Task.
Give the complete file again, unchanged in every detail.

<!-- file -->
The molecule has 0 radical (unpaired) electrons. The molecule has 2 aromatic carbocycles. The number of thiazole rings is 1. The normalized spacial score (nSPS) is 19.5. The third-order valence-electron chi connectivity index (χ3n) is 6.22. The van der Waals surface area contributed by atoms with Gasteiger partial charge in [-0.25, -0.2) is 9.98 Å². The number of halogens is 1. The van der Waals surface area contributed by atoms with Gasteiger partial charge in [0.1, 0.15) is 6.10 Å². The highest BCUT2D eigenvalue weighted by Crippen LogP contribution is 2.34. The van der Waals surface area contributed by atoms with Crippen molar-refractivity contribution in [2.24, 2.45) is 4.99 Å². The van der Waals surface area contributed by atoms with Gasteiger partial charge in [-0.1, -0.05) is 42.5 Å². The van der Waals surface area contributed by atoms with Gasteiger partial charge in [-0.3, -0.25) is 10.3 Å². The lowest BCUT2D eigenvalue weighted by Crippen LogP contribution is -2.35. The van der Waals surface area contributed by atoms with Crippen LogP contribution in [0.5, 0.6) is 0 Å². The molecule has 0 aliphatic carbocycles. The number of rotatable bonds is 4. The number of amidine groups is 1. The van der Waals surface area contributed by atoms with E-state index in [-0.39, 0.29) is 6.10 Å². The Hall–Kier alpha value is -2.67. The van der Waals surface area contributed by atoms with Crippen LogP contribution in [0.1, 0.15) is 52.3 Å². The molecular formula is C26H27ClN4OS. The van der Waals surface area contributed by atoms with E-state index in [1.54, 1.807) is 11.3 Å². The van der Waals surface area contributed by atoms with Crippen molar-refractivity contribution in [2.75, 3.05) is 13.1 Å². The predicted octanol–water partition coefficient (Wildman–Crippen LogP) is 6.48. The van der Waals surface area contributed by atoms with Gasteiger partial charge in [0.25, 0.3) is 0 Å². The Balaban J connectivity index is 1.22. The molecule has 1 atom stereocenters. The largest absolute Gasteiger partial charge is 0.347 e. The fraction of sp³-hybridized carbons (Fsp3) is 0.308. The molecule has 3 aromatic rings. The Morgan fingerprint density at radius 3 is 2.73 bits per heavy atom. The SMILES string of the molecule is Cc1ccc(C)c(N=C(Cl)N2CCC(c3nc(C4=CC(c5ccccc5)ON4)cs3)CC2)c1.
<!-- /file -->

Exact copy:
The molecule has 0 radical (unpaired) electrons. The molecule has 2 aromatic carbocycles. The number of thiazole rings is 1. The normalized spacial score (nSPS) is 19.5. The third-order valence-electron chi connectivity index (χ3n) is 6.22. The van der Waals surface area contributed by atoms with Gasteiger partial charge in [-0.25, -0.2) is 9.98 Å². The number of halogens is 1. The van der Waals surface area contributed by atoms with Gasteiger partial charge in [0.1, 0.15) is 6.10 Å². The highest BCUT2D eigenvalue weighted by Crippen LogP contribution is 2.34. The van der Waals surface area contributed by atoms with Crippen molar-refractivity contribution in [2.24, 2.45) is 4.99 Å². The van der Waals surface area contributed by atoms with Gasteiger partial charge in [-0.1, -0.05) is 42.5 Å². The van der Waals surface area contributed by atoms with Gasteiger partial charge in [-0.3, -0.25) is 10.3 Å². The lowest BCUT2D eigenvalue weighted by Crippen LogP contribution is -2.35. The van der Waals surface area contributed by atoms with Crippen LogP contribution in [0.5, 0.6) is 0 Å². The molecule has 0 aliphatic carbocycles. The number of rotatable bonds is 4. The number of amidine groups is 1. The van der Waals surface area contributed by atoms with E-state index in [-0.39, 0.29) is 6.10 Å². The Hall–Kier alpha value is -2.67. The van der Waals surface area contributed by atoms with Crippen LogP contribution in [0.1, 0.15) is 52.3 Å². The molecular formula is C26H27ClN4OS. The van der Waals surface area contributed by atoms with E-state index in [1.54, 1.807) is 11.3 Å². The van der Waals surface area contributed by atoms with Crippen molar-refractivity contribution in [2.75, 3.05) is 13.1 Å². The predicted octanol–water partition coefficient (Wildman–Crippen LogP) is 6.48. The van der Waals surface area contributed by atoms with Gasteiger partial charge in [0.25, 0.3) is 0 Å². The Balaban J connectivity index is 1.22. The molecule has 1 atom stereocenters. The largest absolute Gasteiger partial charge is 0.347 e. The fraction of sp³-hybridized carbons (Fsp3) is 0.308. The molecule has 3 aromatic rings. The Morgan fingerprint density at radius 3 is 2.73 bits per heavy atom. The SMILES string of the molecule is Cc1ccc(C)c(N=C(Cl)N2CCC(c3nc(C4=CC(c5ccccc5)ON4)cs3)CC2)c1.